Who Framed Roger Rabbit is an iconic hybrid animation-live action movie with its solid storytelling, memorable characters, and endless featuring of iconic cartoon characters from Disney, Warner Bros, Paramount, etc. (some in even the same scene no less). The book it was based on Who Censored Roger Rabbit by Gary Wolf while it has very little in common with the movie is also a very engaging read. It is also an allegory to racism in the 1940s. While a lot of the racist undertones in the book are played down in the movie there are clear hints of it.
For instance, at the Ink and Paint Club Eddie visits the toons there are allowed to serve and perform but not allowed to watch. This is a reference to the Cotton Club established in the 1920s, which despite being a whites-only establishment featured several black musicians.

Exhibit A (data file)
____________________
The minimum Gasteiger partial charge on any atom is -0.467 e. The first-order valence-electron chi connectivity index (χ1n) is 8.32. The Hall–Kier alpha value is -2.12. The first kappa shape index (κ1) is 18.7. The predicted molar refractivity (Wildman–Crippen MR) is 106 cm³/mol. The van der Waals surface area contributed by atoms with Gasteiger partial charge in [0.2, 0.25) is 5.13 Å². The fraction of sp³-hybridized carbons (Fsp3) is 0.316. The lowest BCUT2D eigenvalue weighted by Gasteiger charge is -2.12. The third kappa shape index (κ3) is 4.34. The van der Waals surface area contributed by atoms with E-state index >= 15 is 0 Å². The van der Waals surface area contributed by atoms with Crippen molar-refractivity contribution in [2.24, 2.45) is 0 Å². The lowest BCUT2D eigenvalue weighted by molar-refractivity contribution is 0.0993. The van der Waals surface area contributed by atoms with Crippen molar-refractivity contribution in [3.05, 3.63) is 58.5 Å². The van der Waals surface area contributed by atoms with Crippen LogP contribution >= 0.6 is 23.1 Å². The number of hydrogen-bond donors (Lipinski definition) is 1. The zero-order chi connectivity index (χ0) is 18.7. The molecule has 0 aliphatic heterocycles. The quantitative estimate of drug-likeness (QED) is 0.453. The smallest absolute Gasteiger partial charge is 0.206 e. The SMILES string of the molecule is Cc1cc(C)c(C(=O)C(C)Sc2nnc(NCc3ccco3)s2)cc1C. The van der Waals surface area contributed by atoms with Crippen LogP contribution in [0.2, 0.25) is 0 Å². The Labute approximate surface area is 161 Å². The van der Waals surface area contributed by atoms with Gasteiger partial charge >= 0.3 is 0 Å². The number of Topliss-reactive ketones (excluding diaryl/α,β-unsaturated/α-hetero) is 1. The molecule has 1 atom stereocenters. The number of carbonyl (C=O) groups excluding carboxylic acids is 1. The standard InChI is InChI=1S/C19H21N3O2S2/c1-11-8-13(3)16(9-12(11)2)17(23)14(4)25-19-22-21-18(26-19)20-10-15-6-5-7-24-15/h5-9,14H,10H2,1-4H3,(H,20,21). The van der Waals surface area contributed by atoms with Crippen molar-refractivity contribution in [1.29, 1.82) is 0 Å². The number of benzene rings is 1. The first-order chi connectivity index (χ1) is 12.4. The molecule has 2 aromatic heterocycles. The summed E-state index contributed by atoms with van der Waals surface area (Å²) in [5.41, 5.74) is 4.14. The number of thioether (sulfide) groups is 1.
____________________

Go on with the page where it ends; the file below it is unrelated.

Eddie himself seems to have his own prejudice towards toons outside of his backstory. Early on he’s established as a huge hater of toons. Yet later on when we see him at the club he warmly greets Betty Boop who is working there as a result of being left out of the toon colorization process and even has a bobblehead of her on his office desk. Up until this point all the toons, Eddie has been sour towards have been in color.
Judge Doom’s nefarious plan to destroy Toontown and create a freeway in its place for cars to drive along is a reference to an actual plan to tear down poor neighborhoods in order to sell more vehicles. Doom’s plan in itself involves him hiding his true heritage as a toon himself and disguising himself as a high-rank public official with an iron fist on the second-class citizens of Toontown.
Roger even at one point stands on a soapbox when telling Eddie about there being very little justice for toons anymore.
These examples along with its other iconic points make this movie relevant and worth studying even today.